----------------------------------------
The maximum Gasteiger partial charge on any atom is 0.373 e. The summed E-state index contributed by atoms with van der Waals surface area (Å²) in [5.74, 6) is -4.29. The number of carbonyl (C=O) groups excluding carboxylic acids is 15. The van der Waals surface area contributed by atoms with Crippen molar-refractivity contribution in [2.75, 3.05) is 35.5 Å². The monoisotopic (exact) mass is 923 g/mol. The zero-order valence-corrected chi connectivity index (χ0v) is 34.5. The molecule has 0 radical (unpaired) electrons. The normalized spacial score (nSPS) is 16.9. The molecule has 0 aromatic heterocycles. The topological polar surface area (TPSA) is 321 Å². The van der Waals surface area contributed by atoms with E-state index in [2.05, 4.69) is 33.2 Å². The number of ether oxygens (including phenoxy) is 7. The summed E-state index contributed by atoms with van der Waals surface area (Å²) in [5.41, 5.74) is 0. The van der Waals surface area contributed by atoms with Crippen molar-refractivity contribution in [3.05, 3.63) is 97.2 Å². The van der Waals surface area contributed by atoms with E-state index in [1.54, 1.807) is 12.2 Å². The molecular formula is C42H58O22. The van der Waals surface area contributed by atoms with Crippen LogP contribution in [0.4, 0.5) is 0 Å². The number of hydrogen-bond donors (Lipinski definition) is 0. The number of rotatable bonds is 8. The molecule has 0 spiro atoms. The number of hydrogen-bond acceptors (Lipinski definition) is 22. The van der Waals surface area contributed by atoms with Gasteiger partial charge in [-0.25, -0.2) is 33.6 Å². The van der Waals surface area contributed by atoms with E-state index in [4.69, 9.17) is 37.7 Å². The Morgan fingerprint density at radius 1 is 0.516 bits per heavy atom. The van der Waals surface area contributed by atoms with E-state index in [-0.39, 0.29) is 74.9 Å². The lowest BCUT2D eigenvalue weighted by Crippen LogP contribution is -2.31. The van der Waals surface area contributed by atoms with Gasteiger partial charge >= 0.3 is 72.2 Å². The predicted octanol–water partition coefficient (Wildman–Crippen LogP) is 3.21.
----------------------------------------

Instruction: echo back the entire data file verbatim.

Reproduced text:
The maximum Gasteiger partial charge on any atom is 0.373 e. The summed E-state index contributed by atoms with van der Waals surface area (Å²) in [5.74, 6) is -4.29. The number of carbonyl (C=O) groups excluding carboxylic acids is 15. The van der Waals surface area contributed by atoms with Crippen molar-refractivity contribution in [2.75, 3.05) is 35.5 Å². The monoisotopic (exact) mass is 923 g/mol. The zero-order valence-corrected chi connectivity index (χ0v) is 34.5. The molecule has 0 radical (unpaired) electrons. The normalized spacial score (nSPS) is 16.9. The molecule has 0 aromatic heterocycles. The topological polar surface area (TPSA) is 321 Å². The van der Waals surface area contributed by atoms with E-state index in [2.05, 4.69) is 33.2 Å². The number of ether oxygens (including phenoxy) is 7. The summed E-state index contributed by atoms with van der Waals surface area (Å²) in [5.41, 5.74) is 0. The van der Waals surface area contributed by atoms with Crippen molar-refractivity contribution in [3.05, 3.63) is 97.2 Å². The van der Waals surface area contributed by atoms with E-state index in [1.54, 1.807) is 12.2 Å². The molecular formula is C42H58O22. The van der Waals surface area contributed by atoms with Crippen LogP contribution in [0.4, 0.5) is 0 Å². The number of hydrogen-bond donors (Lipinski definition) is 0. The number of rotatable bonds is 8. The molecule has 0 spiro atoms. The number of hydrogen-bond acceptors (Lipinski definition) is 22. The van der Waals surface area contributed by atoms with Gasteiger partial charge in [-0.25, -0.2) is 33.6 Å². The van der Waals surface area contributed by atoms with E-state index in [4.69, 9.17) is 37.7 Å². The Morgan fingerprint density at radius 1 is 0.516 bits per heavy atom. The van der Waals surface area contributed by atoms with E-state index in [-0.39, 0.29) is 74.9 Å². The lowest BCUT2D eigenvalue weighted by Crippen LogP contribution is -2.31. The van der Waals surface area contributed by atoms with Gasteiger partial charge >= 0.3 is 72.2 Å². The predicted octanol–water partition coefficient (Wildman–Crippen LogP) is 3.21.